The abuse allegations have put Trump further on the defensive at a time when he trails Clinton badly in key battleground states and has been abandoned by dozens of elected Republican officials. House Speaker Paul D. Ryan (R-Wis.) said Monday he would no longer defend Trump or campaign with him, though he has not withdrawn his endorsement.
Democrats on Thursday marveled at what they see as Clinton’s good fortune: The allegations against Trump, and his decision to dig in and rebut them one by one, distract from damaging revelations that have emerged from the WikiLeaks hack of Clinton campaign emails.
Paul Begala, a Democratic strategist and adviser to the pro-Clinton super PAC Priorities USA, said Trump was self-destructing.
“To quote the late great Nelson Mandela, it’s like drinking poison and thinking it’s going to hurt your enemy,” Begala said. “He’s a billionaire tycoon in a total meltdown, and he’s going to try to take as many people down with him. It’s not a political strategy, but it will be an unlovely 26 days until we dispatch him to the ash heap of history.”
Trump also faced new criticism over vulgar comments he made about forcing himself physically on women in a 2005 video, first reported by The Washington Post last Friday. In the video, Trump is heard talking about soap-opera actress Arianne Zucker on a hot microphone right before meeting her, and she told NBC News that Trump’s words were “offensive comments for women, period.”
Trump was asked at a presidential debate Sunday whether he ever did the things he talked about on the tape, including grabbing women “by the p---y.” He said, “No, I have not.”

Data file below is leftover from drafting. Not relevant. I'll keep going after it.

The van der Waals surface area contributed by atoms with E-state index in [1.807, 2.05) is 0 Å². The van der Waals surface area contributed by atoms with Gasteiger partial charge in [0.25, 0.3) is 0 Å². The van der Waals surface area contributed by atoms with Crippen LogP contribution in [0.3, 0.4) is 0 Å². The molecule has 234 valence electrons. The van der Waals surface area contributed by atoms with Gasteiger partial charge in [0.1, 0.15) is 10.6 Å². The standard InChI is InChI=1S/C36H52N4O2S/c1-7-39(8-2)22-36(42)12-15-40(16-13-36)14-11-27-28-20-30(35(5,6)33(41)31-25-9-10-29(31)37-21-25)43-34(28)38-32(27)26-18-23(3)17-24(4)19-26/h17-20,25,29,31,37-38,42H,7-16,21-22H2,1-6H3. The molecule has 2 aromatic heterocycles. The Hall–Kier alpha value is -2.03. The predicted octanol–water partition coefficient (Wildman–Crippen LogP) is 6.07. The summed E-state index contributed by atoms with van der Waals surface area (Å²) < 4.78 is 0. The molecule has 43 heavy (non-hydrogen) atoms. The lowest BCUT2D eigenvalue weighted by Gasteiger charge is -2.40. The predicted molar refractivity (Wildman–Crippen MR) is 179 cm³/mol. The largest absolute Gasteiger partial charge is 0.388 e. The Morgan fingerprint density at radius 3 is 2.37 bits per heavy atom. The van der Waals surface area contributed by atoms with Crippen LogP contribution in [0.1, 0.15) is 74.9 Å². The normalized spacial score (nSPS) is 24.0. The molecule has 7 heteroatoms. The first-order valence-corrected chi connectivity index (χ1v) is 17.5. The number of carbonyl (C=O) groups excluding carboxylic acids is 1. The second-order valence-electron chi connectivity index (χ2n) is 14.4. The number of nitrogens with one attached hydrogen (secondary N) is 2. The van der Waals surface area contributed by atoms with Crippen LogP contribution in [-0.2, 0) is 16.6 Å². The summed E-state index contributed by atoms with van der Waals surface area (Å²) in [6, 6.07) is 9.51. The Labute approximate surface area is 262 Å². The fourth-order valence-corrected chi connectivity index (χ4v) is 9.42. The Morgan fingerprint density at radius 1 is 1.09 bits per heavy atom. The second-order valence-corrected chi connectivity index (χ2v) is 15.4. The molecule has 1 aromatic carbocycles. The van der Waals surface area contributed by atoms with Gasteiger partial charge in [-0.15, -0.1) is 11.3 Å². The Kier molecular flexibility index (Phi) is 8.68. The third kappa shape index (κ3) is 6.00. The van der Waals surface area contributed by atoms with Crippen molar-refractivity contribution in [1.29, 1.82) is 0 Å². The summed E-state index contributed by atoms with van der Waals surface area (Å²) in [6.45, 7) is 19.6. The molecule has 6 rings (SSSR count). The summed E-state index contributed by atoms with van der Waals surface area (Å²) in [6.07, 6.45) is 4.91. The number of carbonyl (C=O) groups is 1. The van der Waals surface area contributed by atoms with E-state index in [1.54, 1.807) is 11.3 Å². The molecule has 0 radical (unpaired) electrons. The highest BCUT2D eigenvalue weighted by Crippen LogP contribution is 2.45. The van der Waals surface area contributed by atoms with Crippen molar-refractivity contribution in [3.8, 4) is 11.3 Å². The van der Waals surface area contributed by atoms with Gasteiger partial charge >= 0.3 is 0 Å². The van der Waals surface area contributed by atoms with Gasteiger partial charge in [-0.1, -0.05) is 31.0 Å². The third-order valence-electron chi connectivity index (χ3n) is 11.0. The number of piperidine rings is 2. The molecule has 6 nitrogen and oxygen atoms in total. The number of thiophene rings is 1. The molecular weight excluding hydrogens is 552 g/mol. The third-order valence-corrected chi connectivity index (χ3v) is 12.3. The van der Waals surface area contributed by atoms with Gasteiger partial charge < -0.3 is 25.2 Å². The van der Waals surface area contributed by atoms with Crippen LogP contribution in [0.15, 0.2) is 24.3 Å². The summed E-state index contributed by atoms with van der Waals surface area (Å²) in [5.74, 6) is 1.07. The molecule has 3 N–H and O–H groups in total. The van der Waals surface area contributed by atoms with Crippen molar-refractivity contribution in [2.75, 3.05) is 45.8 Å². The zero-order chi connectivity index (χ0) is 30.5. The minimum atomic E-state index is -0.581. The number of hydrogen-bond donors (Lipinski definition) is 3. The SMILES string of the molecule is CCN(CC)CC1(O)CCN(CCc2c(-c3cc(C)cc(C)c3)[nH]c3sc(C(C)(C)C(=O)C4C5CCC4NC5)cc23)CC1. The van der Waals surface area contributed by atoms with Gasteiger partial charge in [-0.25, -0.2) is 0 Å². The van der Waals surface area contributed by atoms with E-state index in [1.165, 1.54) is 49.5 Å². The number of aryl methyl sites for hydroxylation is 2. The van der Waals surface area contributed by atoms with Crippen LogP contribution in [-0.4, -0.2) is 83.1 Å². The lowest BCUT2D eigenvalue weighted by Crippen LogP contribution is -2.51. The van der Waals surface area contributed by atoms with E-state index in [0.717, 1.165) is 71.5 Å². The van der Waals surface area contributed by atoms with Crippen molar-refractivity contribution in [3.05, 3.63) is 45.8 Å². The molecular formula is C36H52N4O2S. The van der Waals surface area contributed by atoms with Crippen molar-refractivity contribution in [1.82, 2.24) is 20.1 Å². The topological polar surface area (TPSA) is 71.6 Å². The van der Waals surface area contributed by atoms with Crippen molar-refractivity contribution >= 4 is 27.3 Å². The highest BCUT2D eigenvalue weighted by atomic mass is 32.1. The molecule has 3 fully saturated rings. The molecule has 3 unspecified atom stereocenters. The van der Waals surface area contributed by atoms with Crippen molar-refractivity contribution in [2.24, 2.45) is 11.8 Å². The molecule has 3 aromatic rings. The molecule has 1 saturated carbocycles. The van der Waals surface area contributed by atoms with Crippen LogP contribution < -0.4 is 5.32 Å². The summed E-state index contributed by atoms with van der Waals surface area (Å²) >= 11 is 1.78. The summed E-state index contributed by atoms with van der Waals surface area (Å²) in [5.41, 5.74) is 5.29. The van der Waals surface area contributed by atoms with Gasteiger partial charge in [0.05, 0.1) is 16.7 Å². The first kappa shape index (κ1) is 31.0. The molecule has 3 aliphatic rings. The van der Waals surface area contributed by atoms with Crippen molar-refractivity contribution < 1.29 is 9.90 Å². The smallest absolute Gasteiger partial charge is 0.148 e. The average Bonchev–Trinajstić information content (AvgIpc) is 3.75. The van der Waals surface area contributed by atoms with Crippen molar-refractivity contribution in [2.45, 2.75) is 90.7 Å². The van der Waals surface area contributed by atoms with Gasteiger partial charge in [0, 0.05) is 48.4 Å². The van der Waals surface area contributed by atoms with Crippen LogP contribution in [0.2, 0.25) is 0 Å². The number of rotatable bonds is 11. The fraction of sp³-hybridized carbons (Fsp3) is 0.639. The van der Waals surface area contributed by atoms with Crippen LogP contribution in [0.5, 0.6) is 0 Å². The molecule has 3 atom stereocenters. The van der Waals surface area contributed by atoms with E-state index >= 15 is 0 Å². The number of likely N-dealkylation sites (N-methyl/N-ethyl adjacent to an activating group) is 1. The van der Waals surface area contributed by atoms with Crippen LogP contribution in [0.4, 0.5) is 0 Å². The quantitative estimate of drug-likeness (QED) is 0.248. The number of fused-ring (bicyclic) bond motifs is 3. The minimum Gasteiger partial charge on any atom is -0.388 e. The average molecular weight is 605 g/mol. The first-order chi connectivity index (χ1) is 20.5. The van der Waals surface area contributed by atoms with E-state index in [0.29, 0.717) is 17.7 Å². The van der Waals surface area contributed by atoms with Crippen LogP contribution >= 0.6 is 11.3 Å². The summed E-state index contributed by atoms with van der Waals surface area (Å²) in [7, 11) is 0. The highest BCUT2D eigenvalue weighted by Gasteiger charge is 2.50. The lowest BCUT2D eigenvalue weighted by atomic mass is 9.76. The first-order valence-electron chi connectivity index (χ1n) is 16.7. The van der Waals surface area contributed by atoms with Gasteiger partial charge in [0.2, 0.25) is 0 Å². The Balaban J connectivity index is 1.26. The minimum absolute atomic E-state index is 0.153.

But Trump’s answer is at odds with the accounts of the four women who spoke in the Wednesday reports.
Early Thursday, Trump’s campaign released a letter from lawyer Marc E. Kasowitz demanding a retraction by the Times and threatening a lawsuit. In response, Times general counsel David E. McCraw sent Kasowitz a letter Thursday defending the newspaper’s reporting. If Trump disagrees with it, McCraw wrote, “we welcome the opportunity to have a court set him straight.”
Michelle Obama referenced the allegations against Trump and his 2005 conversation with “Access Hollywood” host Billy Bush in her Manchester speech, which was perhaps her most personal and indignant of the campaign season.
“It’s not something we can just sweep under the rug as just another disturbing footnote in a sad election season,” Obama said. “Because this was not just a ‘lewd conversation.’ This wasn’t just ‘locker-room banter.’ This was a powerful individual speaking freely and openly about sexually predatory behavior.”
Obama said this campaign is teaching important lessons to the nation’s children.
“If we let Hillary’s opponent win this election, then we are sending a clear message to our kids that everything they’re seeing and hearing is perfectly okay,” she said. “We are validating it. We are endorsing it. We’re telling our sons that it’s okay to humiliate women. We’re telling our daughters that this is how they deserve to be treated.”